The Homicide unit of the Chandler Police Department expected the annual hike in crime that seemed to always usher in the holiday season. But the floater cases and a recent outbreak of the flu among the officers had crimped the department’s roster. Three of the eleven detectives were out on sick leave; two were recuperating from injuries sustained during a high-speed chase. Those left to serve double duty were on the short end of a fuse with no apparent escape from the madness.
Sam Harper stirred and moaned at the high-pitched ring of his cell. He frowned at the phone’s intrusive shrill. A familiar sound that no longer jolted him out of bed as it once had. He pried his eyes open, tempted to throw the phone against the wall. Instead, he remained face down with the pillow wrapped tight around his head. Unable to block the irritating disturbance, he grunted and snatched it off the nightstand.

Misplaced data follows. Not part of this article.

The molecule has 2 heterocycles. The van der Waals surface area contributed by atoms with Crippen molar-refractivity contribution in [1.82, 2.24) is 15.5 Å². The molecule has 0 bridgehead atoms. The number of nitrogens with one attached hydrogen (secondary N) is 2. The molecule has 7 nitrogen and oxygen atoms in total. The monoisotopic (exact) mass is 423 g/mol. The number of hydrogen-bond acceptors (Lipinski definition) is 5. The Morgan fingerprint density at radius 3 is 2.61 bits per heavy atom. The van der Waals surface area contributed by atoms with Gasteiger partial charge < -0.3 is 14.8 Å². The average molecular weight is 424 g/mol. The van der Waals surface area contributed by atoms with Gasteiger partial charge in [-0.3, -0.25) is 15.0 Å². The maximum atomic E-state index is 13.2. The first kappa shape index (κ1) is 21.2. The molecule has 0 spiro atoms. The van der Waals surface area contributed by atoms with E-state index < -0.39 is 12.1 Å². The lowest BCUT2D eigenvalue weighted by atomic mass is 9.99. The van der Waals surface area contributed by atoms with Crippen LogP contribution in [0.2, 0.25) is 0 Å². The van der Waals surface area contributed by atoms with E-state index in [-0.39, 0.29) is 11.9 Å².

The congested voice on the other end of the line belonged to Dave Mann, Harper’s partner of just over a year. Mann had a hell of a cold and his usual laid-back demeanor had given way to irritability. His patience had vanished six murders ago.
“Didn’t you hear me call? Twice. I let the damned phone ring forever.”
Harper winced as the red alarm clock numbers came into focus. “It’s four in the morn-”
“Got another floater.”
“Jesus.” Harper didn’t have to see the body to know the victim was another teenage boy. This was the third case in a matter of weeks. He knew what they’d find – nothing. They’d have a corpse and a cause of death, but no motive or weapon, no time of death, no trace evidence and no suspect.